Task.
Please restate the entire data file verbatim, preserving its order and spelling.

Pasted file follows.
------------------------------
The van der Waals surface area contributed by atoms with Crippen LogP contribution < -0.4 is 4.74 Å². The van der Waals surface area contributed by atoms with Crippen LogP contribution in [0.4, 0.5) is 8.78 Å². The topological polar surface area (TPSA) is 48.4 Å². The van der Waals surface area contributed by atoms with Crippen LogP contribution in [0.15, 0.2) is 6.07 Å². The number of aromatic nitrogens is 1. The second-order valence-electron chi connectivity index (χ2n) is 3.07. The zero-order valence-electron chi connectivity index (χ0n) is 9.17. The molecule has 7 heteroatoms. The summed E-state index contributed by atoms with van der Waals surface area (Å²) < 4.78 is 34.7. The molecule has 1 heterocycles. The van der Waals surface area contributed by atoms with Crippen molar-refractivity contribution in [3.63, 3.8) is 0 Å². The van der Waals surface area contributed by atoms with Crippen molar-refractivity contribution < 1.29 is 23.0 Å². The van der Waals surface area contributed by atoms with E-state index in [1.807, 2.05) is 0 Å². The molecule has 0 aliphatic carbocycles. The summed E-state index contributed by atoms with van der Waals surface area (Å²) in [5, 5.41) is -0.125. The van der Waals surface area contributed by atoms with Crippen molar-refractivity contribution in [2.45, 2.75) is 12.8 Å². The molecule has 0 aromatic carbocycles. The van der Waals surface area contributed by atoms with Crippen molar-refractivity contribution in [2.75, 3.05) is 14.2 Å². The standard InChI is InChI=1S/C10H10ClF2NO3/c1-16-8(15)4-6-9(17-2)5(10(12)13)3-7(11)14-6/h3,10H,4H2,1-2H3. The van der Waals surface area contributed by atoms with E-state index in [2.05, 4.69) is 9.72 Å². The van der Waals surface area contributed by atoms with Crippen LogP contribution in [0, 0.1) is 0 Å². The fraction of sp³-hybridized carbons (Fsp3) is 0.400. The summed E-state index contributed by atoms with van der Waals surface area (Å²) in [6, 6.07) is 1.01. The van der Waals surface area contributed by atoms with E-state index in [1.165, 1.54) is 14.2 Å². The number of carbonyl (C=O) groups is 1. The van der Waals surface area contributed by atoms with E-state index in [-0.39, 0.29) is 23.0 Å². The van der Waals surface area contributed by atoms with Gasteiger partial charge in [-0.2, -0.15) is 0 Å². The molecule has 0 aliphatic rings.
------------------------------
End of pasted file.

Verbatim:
The van der Waals surface area contributed by atoms with Crippen LogP contribution < -0.4 is 4.74 Å². The van der Waals surface area contributed by atoms with Crippen LogP contribution in [0.4, 0.5) is 8.78 Å². The topological polar surface area (TPSA) is 48.4 Å². The van der Waals surface area contributed by atoms with Crippen LogP contribution in [0.15, 0.2) is 6.07 Å². The number of aromatic nitrogens is 1. The second-order valence-electron chi connectivity index (χ2n) is 3.07. The zero-order valence-electron chi connectivity index (χ0n) is 9.17. The molecule has 7 heteroatoms. The summed E-state index contributed by atoms with van der Waals surface area (Å²) < 4.78 is 34.7. The molecule has 1 heterocycles. The van der Waals surface area contributed by atoms with Crippen molar-refractivity contribution in [3.63, 3.8) is 0 Å². The van der Waals surface area contributed by atoms with Crippen molar-refractivity contribution < 1.29 is 23.0 Å². The van der Waals surface area contributed by atoms with E-state index in [1.807, 2.05) is 0 Å². The molecule has 0 aliphatic carbocycles. The summed E-state index contributed by atoms with van der Waals surface area (Å²) in [5, 5.41) is -0.125. The van der Waals surface area contributed by atoms with Crippen molar-refractivity contribution in [2.45, 2.75) is 12.8 Å². The molecule has 0 aromatic carbocycles. The van der Waals surface area contributed by atoms with Crippen molar-refractivity contribution in [2.75, 3.05) is 14.2 Å². The standard InChI is InChI=1S/C10H10ClF2NO3/c1-16-8(15)4-6-9(17-2)5(10(12)13)3-7(11)14-6/h3,10H,4H2,1-2H3. The van der Waals surface area contributed by atoms with E-state index in [2.05, 4.69) is 9.72 Å². The van der Waals surface area contributed by atoms with Crippen LogP contribution in [0, 0.1) is 0 Å². The fraction of sp³-hybridized carbons (Fsp3) is 0.400. The summed E-state index contributed by atoms with van der Waals surface area (Å²) in [6, 6.07) is 1.01. The van der Waals surface area contributed by atoms with E-state index in [1.165, 1.54) is 14.2 Å². The number of carbonyl (C=O) groups is 1. The van der Waals surface area contributed by atoms with E-state index in [-0.39, 0.29) is 23.0 Å². The van der Waals surface area contributed by atoms with Gasteiger partial charge in [-0.2, -0.15) is 0 Å². The molecule has 0 aliphatic rings.